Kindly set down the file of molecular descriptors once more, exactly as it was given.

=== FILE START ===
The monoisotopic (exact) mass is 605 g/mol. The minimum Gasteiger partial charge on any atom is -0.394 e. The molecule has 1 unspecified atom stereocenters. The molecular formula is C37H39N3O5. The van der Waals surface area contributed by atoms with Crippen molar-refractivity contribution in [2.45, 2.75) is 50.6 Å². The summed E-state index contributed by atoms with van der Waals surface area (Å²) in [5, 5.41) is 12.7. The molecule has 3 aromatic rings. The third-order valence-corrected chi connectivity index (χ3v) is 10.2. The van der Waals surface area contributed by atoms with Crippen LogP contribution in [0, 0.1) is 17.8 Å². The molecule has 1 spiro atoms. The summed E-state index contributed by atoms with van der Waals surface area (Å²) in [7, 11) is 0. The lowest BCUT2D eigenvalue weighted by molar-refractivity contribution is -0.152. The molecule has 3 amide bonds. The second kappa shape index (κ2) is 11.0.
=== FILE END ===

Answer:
The monoisotopic (exact) mass is 605 g/mol. The minimum Gasteiger partial charge on any atom is -0.394 e. The molecule has 1 unspecified atom stereocenters. The molecular formula is C37H39N3O5. The van der Waals surface area contributed by atoms with Crippen molar-refractivity contribution in [2.45, 2.75) is 50.6 Å². The summed E-state index contributed by atoms with van der Waals surface area (Å²) in [5, 5.41) is 12.7. The molecule has 3 aromatic rings. The third-order valence-corrected chi connectivity index (χ3v) is 10.2. The van der Waals surface area contributed by atoms with Crippen LogP contribution in [0, 0.1) is 17.8 Å². The molecule has 1 spiro atoms. The summed E-state index contributed by atoms with van der Waals surface area (Å²) in [7, 11) is 0. The lowest BCUT2D eigenvalue weighted by molar-refractivity contribution is -0.152. The molecule has 3 amide bonds. The second kappa shape index (κ2) is 11.0.